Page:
Category: Archive

News Briefs: Keep battling, immigrant leaders urge

February 17, 2011

By Staff Reporter

The annual meeting of the Coalition, this year held in Boston, coincided with the emergence and then collapse of a Senate agreement aimed at forging a bill that would include a path to earned legalization for undocumented and illegal immigrants, many thousands of Irish among them.
The campaign for justice for hardworking immigrants will go on,” coalition president, Bart Murphy, said.
“This issue is critical. It cannot be dropped or pushed to the side and the Coalition of Irish Immigration Centers is committed to ensuring a positive outcome that will provide a pathway to citizenship for the estimated 50,000 undocumented Irish immigrants in the U.S.,” Murphy said.
The Boston meeting was attended by representatives from more than a dozen Irish immigration and advice centers in U.S. cities and was addressed by Irish government minister Noel Treacy.
Dublin’s support for the undocumented Irish was acknowledged by Bart Murphy who also thanked those groups and organizations working for comprehensive immigration reform.
The Coalition of Irish Immigration Centers was founded in 1996 and works as a national umbrella organization for Irish immigrant advice and pastoral centers in the U.S.
Meanwhile, with the Senate still in Easter recess, the Irish Lobby for Immigration Reform will be holding a national PhoneAThon on Thursday, April 20. Details from irishlobbyusa.org. New York volunteers should contact Mary at (718)324 7350.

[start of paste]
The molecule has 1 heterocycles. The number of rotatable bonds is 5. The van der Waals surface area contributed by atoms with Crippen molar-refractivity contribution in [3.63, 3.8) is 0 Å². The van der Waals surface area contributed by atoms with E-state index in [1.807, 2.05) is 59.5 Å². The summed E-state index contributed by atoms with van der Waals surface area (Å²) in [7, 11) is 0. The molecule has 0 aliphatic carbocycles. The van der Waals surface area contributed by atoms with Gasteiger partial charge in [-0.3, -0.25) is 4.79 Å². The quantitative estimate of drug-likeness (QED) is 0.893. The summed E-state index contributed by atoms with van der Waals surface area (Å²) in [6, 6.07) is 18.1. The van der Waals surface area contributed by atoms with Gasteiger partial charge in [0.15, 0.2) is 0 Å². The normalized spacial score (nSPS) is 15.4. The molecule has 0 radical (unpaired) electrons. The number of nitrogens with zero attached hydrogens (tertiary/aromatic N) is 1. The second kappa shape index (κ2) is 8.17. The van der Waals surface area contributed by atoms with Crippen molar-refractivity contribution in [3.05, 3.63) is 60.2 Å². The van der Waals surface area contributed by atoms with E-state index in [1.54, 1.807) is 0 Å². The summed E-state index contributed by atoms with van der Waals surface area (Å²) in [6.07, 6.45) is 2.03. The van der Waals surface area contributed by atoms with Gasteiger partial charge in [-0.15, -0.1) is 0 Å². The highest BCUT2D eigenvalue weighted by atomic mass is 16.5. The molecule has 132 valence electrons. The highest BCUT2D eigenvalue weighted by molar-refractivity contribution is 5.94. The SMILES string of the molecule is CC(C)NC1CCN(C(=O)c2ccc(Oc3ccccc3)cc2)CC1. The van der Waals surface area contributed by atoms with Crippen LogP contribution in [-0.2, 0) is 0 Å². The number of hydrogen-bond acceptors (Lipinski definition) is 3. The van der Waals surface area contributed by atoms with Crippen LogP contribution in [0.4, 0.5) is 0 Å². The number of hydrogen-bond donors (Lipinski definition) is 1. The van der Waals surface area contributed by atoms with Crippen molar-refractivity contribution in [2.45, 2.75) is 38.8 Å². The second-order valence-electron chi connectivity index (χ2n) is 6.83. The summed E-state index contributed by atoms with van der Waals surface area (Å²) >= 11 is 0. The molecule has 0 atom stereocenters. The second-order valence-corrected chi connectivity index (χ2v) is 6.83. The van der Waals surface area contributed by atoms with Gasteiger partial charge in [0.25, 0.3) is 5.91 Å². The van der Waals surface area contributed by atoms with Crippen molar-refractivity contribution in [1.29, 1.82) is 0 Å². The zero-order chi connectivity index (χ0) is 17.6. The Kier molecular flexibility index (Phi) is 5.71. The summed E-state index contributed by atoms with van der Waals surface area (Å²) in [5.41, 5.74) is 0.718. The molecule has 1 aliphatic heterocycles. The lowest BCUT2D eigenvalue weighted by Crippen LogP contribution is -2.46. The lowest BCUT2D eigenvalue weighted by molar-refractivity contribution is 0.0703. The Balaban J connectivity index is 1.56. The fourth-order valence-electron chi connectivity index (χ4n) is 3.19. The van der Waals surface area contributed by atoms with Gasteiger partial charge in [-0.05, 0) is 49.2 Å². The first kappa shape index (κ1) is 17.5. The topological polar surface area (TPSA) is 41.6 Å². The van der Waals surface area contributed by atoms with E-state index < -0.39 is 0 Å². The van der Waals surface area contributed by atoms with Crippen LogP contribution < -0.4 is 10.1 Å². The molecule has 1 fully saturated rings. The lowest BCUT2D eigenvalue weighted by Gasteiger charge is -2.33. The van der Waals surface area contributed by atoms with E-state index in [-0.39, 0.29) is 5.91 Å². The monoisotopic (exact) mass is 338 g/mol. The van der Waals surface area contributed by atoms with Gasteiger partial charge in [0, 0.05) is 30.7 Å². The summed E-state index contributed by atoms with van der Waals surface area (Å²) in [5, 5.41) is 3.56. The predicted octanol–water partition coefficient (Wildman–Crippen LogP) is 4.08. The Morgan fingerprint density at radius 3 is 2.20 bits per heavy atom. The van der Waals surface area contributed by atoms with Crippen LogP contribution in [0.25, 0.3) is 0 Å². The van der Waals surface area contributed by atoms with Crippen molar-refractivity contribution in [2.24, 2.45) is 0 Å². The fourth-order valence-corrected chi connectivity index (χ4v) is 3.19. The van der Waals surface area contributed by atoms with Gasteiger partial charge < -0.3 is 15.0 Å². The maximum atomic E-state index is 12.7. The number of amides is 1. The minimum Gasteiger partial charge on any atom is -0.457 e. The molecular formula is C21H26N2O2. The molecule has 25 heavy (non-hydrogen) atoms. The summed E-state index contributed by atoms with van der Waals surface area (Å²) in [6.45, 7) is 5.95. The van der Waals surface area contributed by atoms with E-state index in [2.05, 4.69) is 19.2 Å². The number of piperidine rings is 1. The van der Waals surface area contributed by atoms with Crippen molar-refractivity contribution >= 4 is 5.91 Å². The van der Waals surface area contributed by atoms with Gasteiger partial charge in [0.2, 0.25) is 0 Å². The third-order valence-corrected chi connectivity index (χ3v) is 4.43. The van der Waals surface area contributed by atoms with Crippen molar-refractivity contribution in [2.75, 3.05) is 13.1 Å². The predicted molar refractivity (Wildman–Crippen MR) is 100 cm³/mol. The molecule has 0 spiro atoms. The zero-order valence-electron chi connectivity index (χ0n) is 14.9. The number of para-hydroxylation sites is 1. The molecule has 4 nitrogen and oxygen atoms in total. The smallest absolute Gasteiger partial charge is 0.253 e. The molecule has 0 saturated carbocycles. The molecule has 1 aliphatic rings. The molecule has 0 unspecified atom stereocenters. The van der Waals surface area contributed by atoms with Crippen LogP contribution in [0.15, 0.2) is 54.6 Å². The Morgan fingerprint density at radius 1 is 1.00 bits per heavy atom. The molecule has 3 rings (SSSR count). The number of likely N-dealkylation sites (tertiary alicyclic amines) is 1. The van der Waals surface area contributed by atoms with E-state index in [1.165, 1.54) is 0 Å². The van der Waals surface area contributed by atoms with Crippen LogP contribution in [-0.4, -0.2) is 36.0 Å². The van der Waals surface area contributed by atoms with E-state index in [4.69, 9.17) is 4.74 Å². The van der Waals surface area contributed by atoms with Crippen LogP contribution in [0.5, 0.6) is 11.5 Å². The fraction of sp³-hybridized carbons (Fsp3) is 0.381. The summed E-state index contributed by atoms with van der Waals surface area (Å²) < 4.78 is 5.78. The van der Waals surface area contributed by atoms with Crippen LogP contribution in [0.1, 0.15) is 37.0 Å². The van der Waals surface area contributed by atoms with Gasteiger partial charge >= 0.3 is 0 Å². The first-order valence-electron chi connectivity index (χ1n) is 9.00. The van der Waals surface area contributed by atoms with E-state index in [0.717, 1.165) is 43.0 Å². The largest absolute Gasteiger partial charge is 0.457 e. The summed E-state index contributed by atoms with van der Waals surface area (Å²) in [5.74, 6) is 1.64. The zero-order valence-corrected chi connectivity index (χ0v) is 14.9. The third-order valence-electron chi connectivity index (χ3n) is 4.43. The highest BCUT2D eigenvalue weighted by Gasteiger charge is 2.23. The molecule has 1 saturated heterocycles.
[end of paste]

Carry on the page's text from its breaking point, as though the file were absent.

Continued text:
Congressman Peter King wants Malachy McAllister and his family to be allowed their American dream.
King, chairman of the House Homeland Security Committee, has written Homeland Security Secretary Michael Chertoff urging his intervention on behalf of the Balfast native and his children.
A federal appeals court recently ruled against McAllister’s plea against deportation, but one of the appeals judges, Maryanne Trump Barry, indicated that she would have ruled otherwise if the law allowed sufficient flexibility in the case.
King stated that in a response to previous letters, the department had indicated that it had discretion in the case once the court had finalized its decision.
“I respectfully request you exercise this discretion by taking quick action to suspend the deportation proceedings against Malachy McAllister and his family,” King wrote Chertoff.
“Because I believe that, in fact, the Secretary of Homeland Security has this discretion, I am writing you to permit the McAllister family to stay in the country,” King wrote.
McAllister, King stated, had shown himself to be “no threat whatever to this country.”

Ray Dooley was a political manager from a city that stood out for its unique practice of the art.
And the man who helped make former Boston mayor Ray Flynn a nationally recognized political figure was remembered for his political acumen and commitment to social justice at his funeral in Ireland last week.
Dooley, who was just 54, had moved to Ireland a number of years ago. He was married to Anne Rowland, a leading Irish lawyer, and was and the father of three children. The cause of death was pancreatic cancer.
In a eulogy, former congressman Joe Kennedy described Dooley as a man always in search of ways to live out his ideals.
Dooley, said Kennedy, had established himself as one of the top political operatives in the U.S.
“He had a reputation for being tough, direct, and supremely political in the best sense of the word. He knew how to get things done,” Kennedy said.
“Under Ray, Boston became one of the first cities in the country to divest itself of companies doing business in South Africa and penalize firms refusing to commit to the MacBride Principles to end discrimination against Catholics in Northern Ireland,” Kennedy told mourners at the funeral in Howth, Co. Dublin.

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